|ASE LEVEL III - this is not a small dungeon
That said, I can say the following about ASE II without losing any claim to objectivity. It's good just like ASE I which it is a faithful companion volume to. Now, ASE II is basically just dungeon levels - though there's a few additional classes, which are fun: Moktar (I've tested the Moktar - a Barbarian analogue that works well enough), Insect Man (an anti-undead killing machine - a paladin of sorts?), Scientist (a magic user type with fixed powers, a sorcerer?), and Robot (most like a monk - looks great to play). There are also a few tables that give a feel for Denethix, but really the book is about the dungeon and assumes that most of the time the party will be skulking through its strange halls.
Strange Halls indeed - two big mega-dungeon levels full - stuffed full of amusingly deadly stuff and taking a party up to level 4 or 5. The over-world recedes in this book, perhaps due to the overwhelming demand for more dungeon from ASE fans.
Notable, and consistent with why I feel ASE is a high quality product, these levels both make sense in a Gygaxian naturalism way, and also manage to contain the bizarre, deadly and absolutely fascinating traps/puzzles that ASE should be known for. The entire third level has a large puzzle, there are numerous strange objects to toy with, and every trap or trick is both fairly novel and at the same time extremely well designed.
Mostly though I will say that ASE II, once you strip away the murderous troglodyte clown men, their circus of evil, the necromantic midgets, the cursed cheeseburgers and the well dressed wight lord - has what a megadungeon should. The skeleton of the place is sound. There are reasonable and functional factions, an interplay between level, puzzles, varied environments, novel treasures, novel traps, novel monsters, a slowly revealed mysterious history and time pressures that push exploration. It's dangerous but not boringly lethal, and deaths won't often seem arbitrary (Wait you decided to mess with the electrical jar and its metal frame?).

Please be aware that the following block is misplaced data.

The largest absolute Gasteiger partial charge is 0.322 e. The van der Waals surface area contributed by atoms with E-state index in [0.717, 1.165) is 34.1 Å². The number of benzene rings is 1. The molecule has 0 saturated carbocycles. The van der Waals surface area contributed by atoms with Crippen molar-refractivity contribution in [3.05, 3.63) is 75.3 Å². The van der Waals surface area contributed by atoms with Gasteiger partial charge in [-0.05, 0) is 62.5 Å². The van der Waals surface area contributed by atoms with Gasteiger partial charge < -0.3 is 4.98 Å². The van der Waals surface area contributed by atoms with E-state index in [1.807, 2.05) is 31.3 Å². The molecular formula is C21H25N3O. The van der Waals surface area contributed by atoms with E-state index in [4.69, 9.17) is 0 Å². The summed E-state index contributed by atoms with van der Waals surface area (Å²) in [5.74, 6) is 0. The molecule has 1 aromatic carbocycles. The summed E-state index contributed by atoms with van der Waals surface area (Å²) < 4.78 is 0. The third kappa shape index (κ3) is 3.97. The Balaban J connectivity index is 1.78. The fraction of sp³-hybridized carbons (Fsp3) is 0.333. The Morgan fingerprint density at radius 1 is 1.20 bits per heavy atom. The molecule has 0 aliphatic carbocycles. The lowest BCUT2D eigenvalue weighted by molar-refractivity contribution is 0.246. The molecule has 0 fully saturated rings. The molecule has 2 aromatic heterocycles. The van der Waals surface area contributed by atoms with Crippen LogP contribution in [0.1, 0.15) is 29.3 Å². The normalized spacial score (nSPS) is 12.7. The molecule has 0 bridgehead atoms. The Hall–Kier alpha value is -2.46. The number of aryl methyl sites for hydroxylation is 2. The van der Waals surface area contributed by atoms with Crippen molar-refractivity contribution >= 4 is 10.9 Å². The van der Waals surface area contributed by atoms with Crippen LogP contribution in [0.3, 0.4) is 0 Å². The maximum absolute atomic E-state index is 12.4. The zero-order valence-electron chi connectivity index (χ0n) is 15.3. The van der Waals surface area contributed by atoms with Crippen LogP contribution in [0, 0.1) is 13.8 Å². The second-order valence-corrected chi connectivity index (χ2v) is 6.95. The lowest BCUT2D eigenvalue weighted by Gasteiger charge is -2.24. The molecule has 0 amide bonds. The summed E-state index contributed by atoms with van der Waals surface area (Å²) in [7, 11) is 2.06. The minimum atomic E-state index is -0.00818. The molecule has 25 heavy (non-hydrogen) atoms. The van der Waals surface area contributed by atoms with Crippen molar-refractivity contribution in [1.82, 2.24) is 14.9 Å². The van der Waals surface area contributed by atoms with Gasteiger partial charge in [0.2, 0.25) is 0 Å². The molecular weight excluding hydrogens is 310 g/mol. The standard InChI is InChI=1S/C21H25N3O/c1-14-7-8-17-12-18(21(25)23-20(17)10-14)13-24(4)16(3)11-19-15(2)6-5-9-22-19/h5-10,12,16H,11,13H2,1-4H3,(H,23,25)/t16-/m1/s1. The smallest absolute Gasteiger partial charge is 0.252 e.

Another example of excellent dungeon design is the way ASE II handles dungeon timing. The Subsurface Environment broadcasts its existence to the world when its gates are first open with klaxons and search lights. Given this introduction, its obvious that other forces will enter the dungeon seeking wealth besides the players. ASE II takes this into account very explicitly, providing several NPC parties (humorous and sensible for the world) and notes on how to run them/their motivations. In addition to the danger of rival parties (some suspicious but neutral and others sinister and cruel) there is the danger of "wizards" (megalomaniacs wielding fragments of super science) who have been attracted to the dungeon in search of power. At the beginning of each level ASE II proposes likely changes (the reaction of the local military, the transformation of the nearest sleepy village into a boom town) that make sense and give hints about the lower levels. These changes and NPC plunderers all provide the GM ways to push the party into exploration - a problem with megadungeons, as players are surprisingly risk adverse (especially in deadly games) and will loiter around the entrance stealing the copper pieces for a surprisingly long time.
ASE II feels sufficiently harder than ASE I - mostly because the enemies are more intelligent and dynamic,capable of reacting to PC intrusion in an organized way. The various factions also manage to be unique and have different strengths and weaknesses - as well as having a distinct feel. Even the troglodytes in thier fungus spire manage to feel novel, despite being a standard D&D monster.
As a practical matter the writing is clear, effective and simple, the layout not especially unique, but useful and familiar. The art is similar to what's on this blog, with some better pieces by other artists. That is to say, its of a style that apes the amateur art of early D&D products. There are a great many idea within though, wonderful ideas - and this is what ASE II really provides, a new and unique way of re-contextualizing the dungeon crawl.
Anyway go buy it if you want a gonzo (though deadly serious for play purposes and not overpowered) mega-dungeon, or simply to see how a dungeon should be written. Here at Lulu.
As an aside - I played in a playtest of Zak Smith's new Alice book (a terror raid on the Red King's castle) which was a lot of fun - I used the PC posted yesterday, described aptly by the party's Elf as a "Sadistic Pinocchio". Said Elf was the only fatality and we didn't get far into the castle, but it was a lot of fun, and has all the promise of Mr. Smith's earlier work, though a bit more dark whimsical because of the fairy tale aspects. A project worth watching to be sure.